5 Radio sources without X–ray counterparts
We have 174 radio sources in the FOV of the CDFS 1Ms exposure or in the complementary area of the E-CDFS without an X–ray counterpart (we note that the sources with RID = 1, 21 and 266 are outside the E-CDFS field). To retrieve X–ray information about these sources, we performed aperture photometry on the X–ray images at the radio positions. We use X–ray images obtained by masking the cataloged X–ray sources, replacing the removed regions with a Poissonian background based on the measured value of the local background. In this way we avoid including the emission from any detected X–ray source. We performed the photometry separately in the soft (0.5–2 keV) and hard (2–7 keV) X–ray bands. The results are given in Table 4. The net counts and the signal–to–noise are computed in the extraction radius which is dependent on the off–axis angle of the X–ray images, as described in Giacconi et al. (2001).
As we see from Table 4, there are 26 sources whose S/N ratio from aperture photometry in one of the two bands, is higher than the S/N limit for X–ray detect sources. However, these sources should not be considered X–ray detections since, on the basis of the X–ray detection algorithm, they have a very low probability of being real sources, and therefore were not included in the Giacconi et al. (2002) or the Lehmer et al. (2005) catalogs. Eventually, we have included their contribution in the stacking analysis of all the X–ray undetected radio sources. For all the other sources, we quote the 3 upper limits both in counts and fluxes.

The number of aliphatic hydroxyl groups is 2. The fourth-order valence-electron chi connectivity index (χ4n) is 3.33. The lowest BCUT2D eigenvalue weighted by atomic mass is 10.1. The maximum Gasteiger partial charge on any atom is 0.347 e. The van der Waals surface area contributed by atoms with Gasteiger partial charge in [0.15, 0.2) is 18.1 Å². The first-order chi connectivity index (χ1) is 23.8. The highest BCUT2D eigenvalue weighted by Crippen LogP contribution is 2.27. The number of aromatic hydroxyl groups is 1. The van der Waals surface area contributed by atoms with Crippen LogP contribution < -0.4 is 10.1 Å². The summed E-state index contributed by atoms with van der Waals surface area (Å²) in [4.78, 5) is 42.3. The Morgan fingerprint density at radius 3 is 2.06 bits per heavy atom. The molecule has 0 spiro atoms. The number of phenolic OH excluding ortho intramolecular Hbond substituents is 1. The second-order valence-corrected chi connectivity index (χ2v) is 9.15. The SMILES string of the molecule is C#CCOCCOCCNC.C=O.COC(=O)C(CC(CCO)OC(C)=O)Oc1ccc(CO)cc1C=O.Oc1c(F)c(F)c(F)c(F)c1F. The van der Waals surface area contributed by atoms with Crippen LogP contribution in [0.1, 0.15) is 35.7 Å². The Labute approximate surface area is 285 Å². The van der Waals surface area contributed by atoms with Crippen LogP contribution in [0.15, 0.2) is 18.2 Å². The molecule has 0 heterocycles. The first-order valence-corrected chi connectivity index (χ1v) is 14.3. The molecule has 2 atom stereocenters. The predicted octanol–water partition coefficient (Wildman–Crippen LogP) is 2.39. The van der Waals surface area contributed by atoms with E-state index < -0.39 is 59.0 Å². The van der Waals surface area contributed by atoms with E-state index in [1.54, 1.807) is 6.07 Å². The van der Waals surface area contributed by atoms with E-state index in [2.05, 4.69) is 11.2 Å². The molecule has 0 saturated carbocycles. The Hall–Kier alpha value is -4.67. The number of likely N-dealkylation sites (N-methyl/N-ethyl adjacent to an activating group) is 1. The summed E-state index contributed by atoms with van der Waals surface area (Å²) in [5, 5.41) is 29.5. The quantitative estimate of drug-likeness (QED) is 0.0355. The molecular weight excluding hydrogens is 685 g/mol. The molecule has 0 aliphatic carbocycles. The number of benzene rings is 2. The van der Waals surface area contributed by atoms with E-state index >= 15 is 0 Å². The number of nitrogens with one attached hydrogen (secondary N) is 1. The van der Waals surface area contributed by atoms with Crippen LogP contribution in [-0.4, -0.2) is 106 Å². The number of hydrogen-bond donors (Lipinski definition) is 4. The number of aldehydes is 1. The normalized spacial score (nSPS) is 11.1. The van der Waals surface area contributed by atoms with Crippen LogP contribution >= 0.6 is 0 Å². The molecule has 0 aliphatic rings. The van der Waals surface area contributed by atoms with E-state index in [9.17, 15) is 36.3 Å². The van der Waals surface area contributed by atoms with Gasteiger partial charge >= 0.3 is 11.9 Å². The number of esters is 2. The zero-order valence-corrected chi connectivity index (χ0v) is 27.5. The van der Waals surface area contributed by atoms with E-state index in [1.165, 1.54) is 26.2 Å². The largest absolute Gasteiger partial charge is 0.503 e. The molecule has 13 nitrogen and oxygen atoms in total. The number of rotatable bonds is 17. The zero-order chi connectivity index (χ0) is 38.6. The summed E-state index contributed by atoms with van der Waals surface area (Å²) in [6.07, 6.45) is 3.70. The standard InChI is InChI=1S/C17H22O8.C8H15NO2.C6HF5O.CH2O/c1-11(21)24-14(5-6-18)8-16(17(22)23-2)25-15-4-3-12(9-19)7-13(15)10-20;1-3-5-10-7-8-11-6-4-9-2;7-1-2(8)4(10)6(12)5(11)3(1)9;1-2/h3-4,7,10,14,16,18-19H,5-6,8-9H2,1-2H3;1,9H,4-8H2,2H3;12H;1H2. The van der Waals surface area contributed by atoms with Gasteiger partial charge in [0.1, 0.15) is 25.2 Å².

In general, the histogram distributions of the net counts, shown separately in the 1Ms exposure (Figure 11) and in the complementary area of the E-CDFS (Figure 12), show a clear excess with respect to a distribution of photometry based on random positions (dashed line) in the soft band (left panel), and a marginal excess in the hard band (right panel). The probability that the measured and random net counts distributions are different is more than 5 sigma in the soft band, while it is marginal in the hard band for sources in the 1Ms CDFS (80%) and in the E-CDFS (60%). In any case, there are no sources which dominate the X–ray photometry of the radio sources with no cataloged X–ray sources, allowing us to perform a meaningful stacked analysis to obtain their average properties.